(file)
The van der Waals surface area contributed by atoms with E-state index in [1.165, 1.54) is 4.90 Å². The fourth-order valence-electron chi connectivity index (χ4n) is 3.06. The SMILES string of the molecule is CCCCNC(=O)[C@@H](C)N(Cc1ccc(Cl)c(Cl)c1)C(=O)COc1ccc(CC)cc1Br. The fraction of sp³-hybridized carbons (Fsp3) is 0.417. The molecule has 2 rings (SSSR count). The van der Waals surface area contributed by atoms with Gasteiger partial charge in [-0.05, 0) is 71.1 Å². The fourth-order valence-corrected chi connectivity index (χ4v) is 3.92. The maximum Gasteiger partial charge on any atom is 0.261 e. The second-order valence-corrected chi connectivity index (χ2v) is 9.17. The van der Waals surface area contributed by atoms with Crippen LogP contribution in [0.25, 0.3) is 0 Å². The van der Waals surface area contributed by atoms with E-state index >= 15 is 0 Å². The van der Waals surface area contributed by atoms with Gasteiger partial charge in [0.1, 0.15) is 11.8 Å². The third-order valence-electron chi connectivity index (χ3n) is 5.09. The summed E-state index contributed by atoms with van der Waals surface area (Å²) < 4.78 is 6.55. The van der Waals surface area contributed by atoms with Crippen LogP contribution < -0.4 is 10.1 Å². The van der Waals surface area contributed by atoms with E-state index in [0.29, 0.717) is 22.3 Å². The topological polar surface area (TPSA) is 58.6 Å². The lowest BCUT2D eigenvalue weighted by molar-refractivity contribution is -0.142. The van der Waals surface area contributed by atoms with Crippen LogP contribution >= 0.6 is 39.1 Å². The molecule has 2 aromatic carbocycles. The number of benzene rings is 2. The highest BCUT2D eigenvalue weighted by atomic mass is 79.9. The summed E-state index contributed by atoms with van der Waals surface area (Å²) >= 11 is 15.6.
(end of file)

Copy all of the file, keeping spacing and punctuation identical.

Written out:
The van der Waals surface area contributed by atoms with E-state index in [1.165, 1.54) is 4.90 Å². The fourth-order valence-electron chi connectivity index (χ4n) is 3.06. The SMILES string of the molecule is CCCCNC(=O)[C@@H](C)N(Cc1ccc(Cl)c(Cl)c1)C(=O)COc1ccc(CC)cc1Br. The fraction of sp³-hybridized carbons (Fsp3) is 0.417. The molecule has 2 rings (SSSR count). The van der Waals surface area contributed by atoms with Gasteiger partial charge in [-0.05, 0) is 71.1 Å². The fourth-order valence-corrected chi connectivity index (χ4v) is 3.92. The maximum Gasteiger partial charge on any atom is 0.261 e. The second-order valence-corrected chi connectivity index (χ2v) is 9.17. The van der Waals surface area contributed by atoms with Crippen LogP contribution in [0.25, 0.3) is 0 Å². The van der Waals surface area contributed by atoms with E-state index >= 15 is 0 Å². The van der Waals surface area contributed by atoms with Gasteiger partial charge in [0.1, 0.15) is 11.8 Å². The third-order valence-electron chi connectivity index (χ3n) is 5.09. The summed E-state index contributed by atoms with van der Waals surface area (Å²) < 4.78 is 6.55. The van der Waals surface area contributed by atoms with Crippen LogP contribution < -0.4 is 10.1 Å². The van der Waals surface area contributed by atoms with E-state index in [0.29, 0.717) is 22.3 Å². The topological polar surface area (TPSA) is 58.6 Å². The lowest BCUT2D eigenvalue weighted by molar-refractivity contribution is -0.142. The van der Waals surface area contributed by atoms with Crippen LogP contribution >= 0.6 is 39.1 Å². The molecule has 2 aromatic carbocycles. The number of benzene rings is 2. The highest BCUT2D eigenvalue weighted by atomic mass is 79.9. The summed E-state index contributed by atoms with van der Waals surface area (Å²) >= 11 is 15.6.